In addition, USCIS announced that they completed a computer-generated random selection process — the lottery — for all cap-subject filings received from Monday, April 3 through Friday, April 7, 2017 to determine which filings to adjudicate.  USCIS first conducted the lottery process for H-1B petitions subject to the Master’s cap, which sets aside 20,000 H-1B visas for holders of U.S. Master’s degrees or higher degrees.  Any Master’s cap petitions not selected in the Master’s lottery were eligible for selection in the regular H-1B lottery, effectively providing two opportunities for an H-1B visa.  USCIS will now begin the process of sending Receipt Notices for petitions selected in the lottery while rejecting and returning petitions, together with the associated filing fees, that were not selected in the lottery.

For additional background information on the H-1B visa program and the cap, please see our previous One Minute Memo titled, “H-1B Work Permit Filings: Will You Beat the Cap?”

Seyfarth Synopsis: As the Department of Homeland Security, as well as the administration generally, signals increases in immigration enforcement activity, businesses are advised to implement clear protocols for the conduct of key personnel in the event of a visit by a federal officer, particularly Special Agents of the Department of Homeland Security, Immigration and Customs Enforcement (“ICE”).   This guidance identifies the likely purposes of an ICE visit and sets forth critical steps for key personnel should such a visit occur.  Businesses are advised to work with legal counsel to tailor this general guidance to their specific industry and business processes.

In light of the Trump Administration’s promises of increased immigration enforcement, employers and employees are growing more concerned about the prospect of government worksite visits either to effectuate arrests or to conduct investigations and audits.  To be clear, the Department of Homeland Security’s (“DHS”) Immigration and Customs Enforcement  (“ICE”) agency has clarified that there has been no directive to initiate worksite enforcement (aka raids) against employers. Notwithstanding, it does appear that recent ICE arrests have swept not only individuals either alleged to have committed a crime or for whom an immigration warrant is outstanding, but also others accompanying the intended arrestee who are found to lack legal status in the U.S.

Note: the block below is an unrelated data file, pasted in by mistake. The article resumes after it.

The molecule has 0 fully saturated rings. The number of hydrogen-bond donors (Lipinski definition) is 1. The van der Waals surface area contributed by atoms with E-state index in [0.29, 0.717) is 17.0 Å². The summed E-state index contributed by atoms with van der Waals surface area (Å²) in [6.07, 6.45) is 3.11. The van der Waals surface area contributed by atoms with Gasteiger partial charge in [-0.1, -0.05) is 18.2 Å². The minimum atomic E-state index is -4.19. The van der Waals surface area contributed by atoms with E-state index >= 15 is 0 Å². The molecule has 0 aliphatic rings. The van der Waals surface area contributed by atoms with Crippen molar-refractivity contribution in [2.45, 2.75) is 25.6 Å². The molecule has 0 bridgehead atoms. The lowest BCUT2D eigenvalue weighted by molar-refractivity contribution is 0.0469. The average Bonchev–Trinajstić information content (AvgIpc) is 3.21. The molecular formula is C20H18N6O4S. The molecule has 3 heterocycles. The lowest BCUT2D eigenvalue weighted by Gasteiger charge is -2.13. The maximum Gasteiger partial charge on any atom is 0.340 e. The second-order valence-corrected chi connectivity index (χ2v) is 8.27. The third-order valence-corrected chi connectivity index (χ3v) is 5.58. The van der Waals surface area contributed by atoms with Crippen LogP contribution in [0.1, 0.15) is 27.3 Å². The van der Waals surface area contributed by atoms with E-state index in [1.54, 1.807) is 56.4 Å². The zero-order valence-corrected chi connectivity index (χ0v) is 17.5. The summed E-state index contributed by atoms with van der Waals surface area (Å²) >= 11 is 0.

In addition to arrests, other investigative and audit activity looms on the horizon. Chatter continues about a possible increase in Form I-9 audits by ICE’s Homeland Security Investigations Unit (HSI), and similar activity by the U.S. Citizenship and Immigration Services Fraud Detection National Security Unit [1] as well as it’s E-Verify Monitoring and Compliance branch [2]. Additionally, the Department of Justice’s newly named Employee and Immigrant Rights Office (legacy Office of Special Counsel), will continue to pursue investigations into citizenship, national origin discrimination and document abuse matters. This Alert focuses on a visit by the folks at HSI, a separate Alert will be focused on USCIS site visits and investigative visits by other agencies.

Continue Reading Quick Guidance: What To Do In The Event of a Visit By The DHS-ICE Agents

On March 17, Secretary of State Rex Tillerson issued a cable to all diplomatic and consular posts worldwide calling for the immediate implementation of heightened screening of visa applications.  Through the cable, Secretary Tillerson instructed consular posts to undertake additional screening measures based on the conclusions of the interagency working groups mandated by the President’s Executive Order.  Visa processing screens at U.S. consular posts will be more invasive and time-consuming for certain individuals, particularly those from the countries listed in the President’s most recent Executive Order and those from Iraq.